So you think you found a great used car offer from a humble looking guy living in a quiet neighborhood. He tells you that the car belonged to his mother who recently passed away. Then he feeds you a line like, “You seem nice. Mom would have liked a person like you to have her car. I’m going to cut you a deal.” If you ever hear something like this, steer clear.
Pat Goss of Goss’ Garage tells us that every year thousands of car deals are made where the seller is hiding major problems with the vehicle. Let’s find out how a pre-purchase vehicle inspection can help protect you from these scams.
Flood Car Scam
Would you want to buy a car that has been submerged in water? Of course not, but by some estimates there are over 200,000 flood cars that have been sold without the buyer ever knowing about the car’s history of water damage, according to Goss.
The flood car scammers intentionally seek out water damaged cars which can be purchased very cheap. Then they clean the car, deodorize it and get it running. Next, the car is put up for sale as if it had never been submerged. However, the water damage is irreversible and affects the car’s performance significantly.
Flood Damage Detection
Flood damage can be detected, but it takes a keen and experienced eye. Qualified vehicle inspectors can often pick up signs that might indicate water damage or other important abnormalities.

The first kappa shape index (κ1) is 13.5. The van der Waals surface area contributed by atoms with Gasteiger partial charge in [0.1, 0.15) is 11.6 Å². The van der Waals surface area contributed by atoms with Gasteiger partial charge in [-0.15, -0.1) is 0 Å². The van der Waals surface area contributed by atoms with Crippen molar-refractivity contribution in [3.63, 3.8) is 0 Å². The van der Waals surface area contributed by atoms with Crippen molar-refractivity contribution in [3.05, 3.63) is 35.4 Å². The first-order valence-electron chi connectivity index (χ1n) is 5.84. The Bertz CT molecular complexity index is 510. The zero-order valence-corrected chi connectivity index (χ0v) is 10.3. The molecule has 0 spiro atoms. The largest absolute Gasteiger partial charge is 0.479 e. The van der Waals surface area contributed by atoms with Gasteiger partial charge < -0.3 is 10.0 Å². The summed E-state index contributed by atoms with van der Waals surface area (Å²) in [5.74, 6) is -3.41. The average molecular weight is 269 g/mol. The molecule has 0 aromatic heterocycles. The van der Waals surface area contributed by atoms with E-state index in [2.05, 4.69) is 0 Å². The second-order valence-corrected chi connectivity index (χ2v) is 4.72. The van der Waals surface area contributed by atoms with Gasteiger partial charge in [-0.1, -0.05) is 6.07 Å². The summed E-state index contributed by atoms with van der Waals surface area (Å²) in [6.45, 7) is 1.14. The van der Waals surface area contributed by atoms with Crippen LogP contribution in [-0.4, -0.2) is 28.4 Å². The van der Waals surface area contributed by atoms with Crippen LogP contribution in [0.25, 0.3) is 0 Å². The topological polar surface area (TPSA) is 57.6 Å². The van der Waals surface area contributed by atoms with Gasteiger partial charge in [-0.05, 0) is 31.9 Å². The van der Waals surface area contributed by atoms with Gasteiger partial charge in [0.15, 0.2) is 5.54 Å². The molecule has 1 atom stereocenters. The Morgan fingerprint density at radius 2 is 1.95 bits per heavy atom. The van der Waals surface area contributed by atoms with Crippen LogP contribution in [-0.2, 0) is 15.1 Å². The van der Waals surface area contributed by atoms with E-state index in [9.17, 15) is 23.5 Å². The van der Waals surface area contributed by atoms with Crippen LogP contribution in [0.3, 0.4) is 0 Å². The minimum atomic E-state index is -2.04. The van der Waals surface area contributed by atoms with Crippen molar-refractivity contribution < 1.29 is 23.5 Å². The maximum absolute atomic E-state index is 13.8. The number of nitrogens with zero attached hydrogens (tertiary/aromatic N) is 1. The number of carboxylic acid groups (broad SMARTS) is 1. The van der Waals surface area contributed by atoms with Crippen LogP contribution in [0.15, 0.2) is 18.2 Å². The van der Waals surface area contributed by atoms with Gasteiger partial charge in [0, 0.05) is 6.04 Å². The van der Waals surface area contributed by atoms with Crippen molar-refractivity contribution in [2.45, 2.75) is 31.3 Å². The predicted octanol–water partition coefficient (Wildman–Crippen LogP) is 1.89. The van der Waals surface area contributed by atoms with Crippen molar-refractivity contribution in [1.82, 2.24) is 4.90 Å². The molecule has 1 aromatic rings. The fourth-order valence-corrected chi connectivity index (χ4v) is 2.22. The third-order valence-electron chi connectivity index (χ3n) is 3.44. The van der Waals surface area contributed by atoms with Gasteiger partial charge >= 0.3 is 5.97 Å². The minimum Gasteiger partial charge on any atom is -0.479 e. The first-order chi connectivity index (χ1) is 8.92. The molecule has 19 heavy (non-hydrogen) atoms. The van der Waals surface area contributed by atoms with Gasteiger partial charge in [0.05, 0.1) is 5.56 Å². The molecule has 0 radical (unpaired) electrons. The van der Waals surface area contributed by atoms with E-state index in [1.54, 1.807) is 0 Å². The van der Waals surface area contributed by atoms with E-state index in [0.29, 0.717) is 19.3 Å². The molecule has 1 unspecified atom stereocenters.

These unsavory characters are unlicensed car dealers that fix up junk cars found at auto auctions. Goss tells us that curbstoners purchase a legal reassignment of the title, but it is acquired illegitimately. They usually rollback the odometer as well. Finally, the curbstoner lists the car for sale making it look like it comes from a private seller (like in the example at the beginning of this article).
Some scammers will even tell you to meet them at an address that is not theirs, such as in front of a house where the family is on vacation. Later, when you go back to complain about being sold a piece of junk, the homeowner has no idea what you are talking about.
Vehicle Inspection Protects You
Vehicle inspections are one of the best ways to protect yourself from these scams. Although no inspection service can detect 100% of these scams, a qualified inspector checks out the car in a very organized and detailed manner. There’s no emotion involved since the inspector has no interest other than to give you an objective report. Also, the location of the car is included in the report so you can verify this when you go to pick up the vehicle.
Qualified inspectors are more likely to notice if a car has been revived from the junk pile or rescued from a flood. Pat Goss recommends these inspections before you purchase a used car.